Tournaments and seasons not cancelled, but director says window closing
The winter state tournaments and spring seasons are still postponed, not canceled. But the windows of opportunity are closing.
That’s part of what Ohio High School Executive Director Jerry Snodgrass shared during a press conference Thursday, adding that while emotions definitely play a big role, they won’t be the sole factor in deciding when high school athletics resume.
“All decisions are not going to be made upon emotions,” Snodgrass said. “We take them into consideration and we understand them, but we have to make the best judgments that we can make based upon fighting that war (against coronavirus), as the governor had indicated.”
Schools are closed for three weeks, with state tournaments for wrestling, hockey and girls basketball and the boys basketball regional tournaments all halted due to the outbreak of COVID-19, coronavirus.
Even if schools resume April 6 as planned, Snodgrass said resuming with the winter tournaments will be a challenge for several reasons — availability of facilities, officials and workers lead the list, with health risks also part of the equation.
He also said the possibility of Gov. Mike DeWine extending the school closings will also figure into whether the tournaments and seasons continue, but Snodgrass said he won’t shy away from making the decision on his own if need be.
In fact, he said it’s possible a decision on the winter sports tournaments could be made as soon as today or Saturday.
“We have to. I think it’s imperative that we have to (make a decision) and cannot procrastinate,” he said. “I do not want to lead people on, that’s the No. 1 thing. I do not want to do and give them false hope.”
Simply moving the dates of the winter tournaments later into the spring probably wouldn’t work, he said.
“I know that upsets many people, but again, there are so many factors,” Snodgrass said. “I know that’s not a popular decision, but that’s a decision that I would have to shoulder the responsibility for.”
And it looks to be an all-or-nothing choice for the winter.
While Snodgrass said he and his staff are exploring all options for the winter and spring sports, holding just one or some of the winter state tournaments while canceling the others is not one of them.
“I highly doubt that we would play one without the other,” Snodgrass said.
And it’s not a decision that would come lightly, he said.
Snodgrass said postponing the winter tournaments has cost the OHSAA $1.4 to $1.5 million dollars out of the organization’s $19 million budget.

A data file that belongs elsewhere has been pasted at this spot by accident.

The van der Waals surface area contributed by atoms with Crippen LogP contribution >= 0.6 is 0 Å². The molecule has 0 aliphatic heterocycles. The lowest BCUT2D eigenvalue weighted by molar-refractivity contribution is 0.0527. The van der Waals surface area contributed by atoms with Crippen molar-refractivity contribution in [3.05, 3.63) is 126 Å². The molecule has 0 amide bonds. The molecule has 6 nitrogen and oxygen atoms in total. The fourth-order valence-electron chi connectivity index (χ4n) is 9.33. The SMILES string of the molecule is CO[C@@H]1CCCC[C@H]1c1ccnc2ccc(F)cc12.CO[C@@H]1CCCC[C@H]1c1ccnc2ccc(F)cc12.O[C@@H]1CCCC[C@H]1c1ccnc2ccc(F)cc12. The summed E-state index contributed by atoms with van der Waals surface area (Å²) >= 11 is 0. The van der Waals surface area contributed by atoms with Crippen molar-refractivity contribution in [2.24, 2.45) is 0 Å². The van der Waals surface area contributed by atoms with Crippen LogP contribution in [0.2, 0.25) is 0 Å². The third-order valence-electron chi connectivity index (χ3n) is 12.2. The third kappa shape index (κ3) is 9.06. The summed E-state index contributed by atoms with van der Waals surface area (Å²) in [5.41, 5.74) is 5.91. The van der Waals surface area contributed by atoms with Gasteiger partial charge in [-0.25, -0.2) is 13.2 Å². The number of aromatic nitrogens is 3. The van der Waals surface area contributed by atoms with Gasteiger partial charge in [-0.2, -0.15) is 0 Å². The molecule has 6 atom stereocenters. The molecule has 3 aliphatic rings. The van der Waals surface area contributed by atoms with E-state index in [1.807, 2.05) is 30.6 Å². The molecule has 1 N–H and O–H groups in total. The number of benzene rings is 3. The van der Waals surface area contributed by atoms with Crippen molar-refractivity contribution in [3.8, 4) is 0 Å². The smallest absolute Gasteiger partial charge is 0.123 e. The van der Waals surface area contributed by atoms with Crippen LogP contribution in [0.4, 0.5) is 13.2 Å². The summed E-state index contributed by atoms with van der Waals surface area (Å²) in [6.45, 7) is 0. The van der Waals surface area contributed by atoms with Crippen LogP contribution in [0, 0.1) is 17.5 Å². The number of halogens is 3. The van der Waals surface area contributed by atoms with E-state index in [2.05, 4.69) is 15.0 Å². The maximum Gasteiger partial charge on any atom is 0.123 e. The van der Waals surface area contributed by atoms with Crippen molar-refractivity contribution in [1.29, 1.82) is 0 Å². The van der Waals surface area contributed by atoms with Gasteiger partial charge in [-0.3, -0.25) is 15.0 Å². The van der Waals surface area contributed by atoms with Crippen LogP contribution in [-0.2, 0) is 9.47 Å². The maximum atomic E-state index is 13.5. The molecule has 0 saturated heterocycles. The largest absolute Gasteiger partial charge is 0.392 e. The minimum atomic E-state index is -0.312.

“I found it amazing when somebody said when we postponed the winter tournaments, it was all about the money. I didn’t quite process that. If it was all about the money, we’d probably go on and have them no matter what,” he said.
“I think people sometimes don’t realize we are a business. We’re in the educational business, but we do not rely on tax dollars. I think a lot of people do not realize that,” he said. “We are a non-profit organization and 80% of our revenues, 80%, are generated from ticket sales.”
For spring sports, Snodgrass said it’s still feasible to begin practices in April, have contests in May and still maintain the original state championship schedules even if the school closure is extended another week.
“However, what will change that overnight will be any decision by the governor to extend the closure of schools,” he said. “And again, it doesn’t mean at this point with spring sports that we are canceling. But is canceling on the table? It absolutely has to be on the table.”
However, he said some schools could be forced to extend their school day in order to meet the minimum requirement of yearly instructional hours for students.
“That could have a huge impact on extracurricular activities,” he said.
On a personal note, Snodgrass said he’s had several students contact him via social media throughout the ordeal. Their reactions have been, he said, understandably mixed about the tournaments and seasons being postponed.
“One told them they hold me personally responsible for that experience, and I did reply. And I hope they do, I hope they hold me personally responsible that I’ve done my part and this organization’s part in getting athletics back, and I think that’s important,” he said.
“And I also want to say that we will come back. Athletics will come back, school athletics will come back. And now more than ever, we need to be unified, from our schools and from our coaches, to get them back,” he said. “It will emphasize the good things in high school sports and I think that’s something that will rise out of this.”